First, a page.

How To Paint Ballerina Figures With Watercolor

Today, I’m sharing with you how I painted these simple, abstract ballerina figures using watercolors.

I received this question from a student in my online watercolor course Just Watercolor, and thought it would be a great one to share on the blog.

 
ballerina art prints.jpg
 

Here was her question:

I absolutely love your ballet girls. How did you do them? How did you keep them simple and abstract? Was it a happenstance movement of a brush that created them initially, or were you trying to create exactly that? What inspired them? How did you do them? How big are they? Did they turn out differently than you envisioned? Did you make mistakes and have to start over?

Don’t you love this series of questions? It’s such a great example from my point of view because often times I paint without thinking about the process and questions like this really make me think! It allows me to break down my process for you so that you can understand what’s going on in my head and what actions I’m taking while I paint.

I answered her questions in written format, see them below:

  1. I used reference photos of ballerinas so I could visually see the movement and shapes 

  2. I used a very sharp pointed synthetic brush (Loew-Cornell Ultraround Size 4) because these are tiny little ballerinas! About 1”-1.5” tall. 

  3. I practiced other more simple standing figures first, to understand how to move my brush and create shapes that would represent a head, arms and legs without “painting” them exactly

  4. I always start with the head and move down, moving a with controlled but loose strokes (remember the hand control it takes to do the “controlled shake”?) < Here I’m referencing an exercise from my online course.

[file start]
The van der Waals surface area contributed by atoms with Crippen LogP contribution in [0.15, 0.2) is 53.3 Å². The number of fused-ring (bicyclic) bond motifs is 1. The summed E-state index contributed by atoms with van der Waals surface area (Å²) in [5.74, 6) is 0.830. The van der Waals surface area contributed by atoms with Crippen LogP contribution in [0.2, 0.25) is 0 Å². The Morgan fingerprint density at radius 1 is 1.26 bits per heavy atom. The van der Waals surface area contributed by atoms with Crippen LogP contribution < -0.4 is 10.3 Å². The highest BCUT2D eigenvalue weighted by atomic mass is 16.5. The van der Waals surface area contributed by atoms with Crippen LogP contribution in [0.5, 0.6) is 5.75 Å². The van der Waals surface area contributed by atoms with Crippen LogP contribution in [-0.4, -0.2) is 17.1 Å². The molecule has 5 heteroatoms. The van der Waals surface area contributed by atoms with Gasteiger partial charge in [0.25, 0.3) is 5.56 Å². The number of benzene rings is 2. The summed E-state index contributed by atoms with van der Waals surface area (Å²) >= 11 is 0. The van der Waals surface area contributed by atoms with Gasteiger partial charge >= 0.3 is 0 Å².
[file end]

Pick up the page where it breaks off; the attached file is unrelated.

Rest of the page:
5. The key to these is allowing the brush to skip around and leave white spaces to suggest breaks in the arm, legs and things like the movement of fabric

  6. Don’t forget the shadow! Be very loose with this, it’s a suggested shadow. Many times my shadows were one very loose stroke! 

  7. Of course I made mistakes! I still see mistakes in the ones I posted.

Watercolors is such a visual medium and seeing demonstrations always helps me process the method better, so I filmed a time-lapse video of 3 different ballerina paintings.

I’m using a larger sized brush and painting a little bigger because it’s easier to see on camera, but the principles above and in the video apply to a smaller scale too.

Personally, I like how the tiny ballerinas look better than these larger ones in the video. For reference, they are about double the size of the ones I painted and use in my art prints.

Supplies Used:

Photo References Used:

View the video below where I demonstrate these ballerinas and talk through some of the points above:

 
 

As a final note to this blog post I do want to point out that YES, I made mistakes while filming these! Sometimes hands ended up looking like gloves, arms had no wrists, it all ended up looking weird and I started over. No one is perfect and everything takes practice!

If you try this out and post it to Instagram, don’t forget to tag me @raeandlily so I can see!

Finally, if you liked this post and video, I’d love for you to share, subscribe, or let me know in the comments below!

As always, thank you for reading and watching.

Susan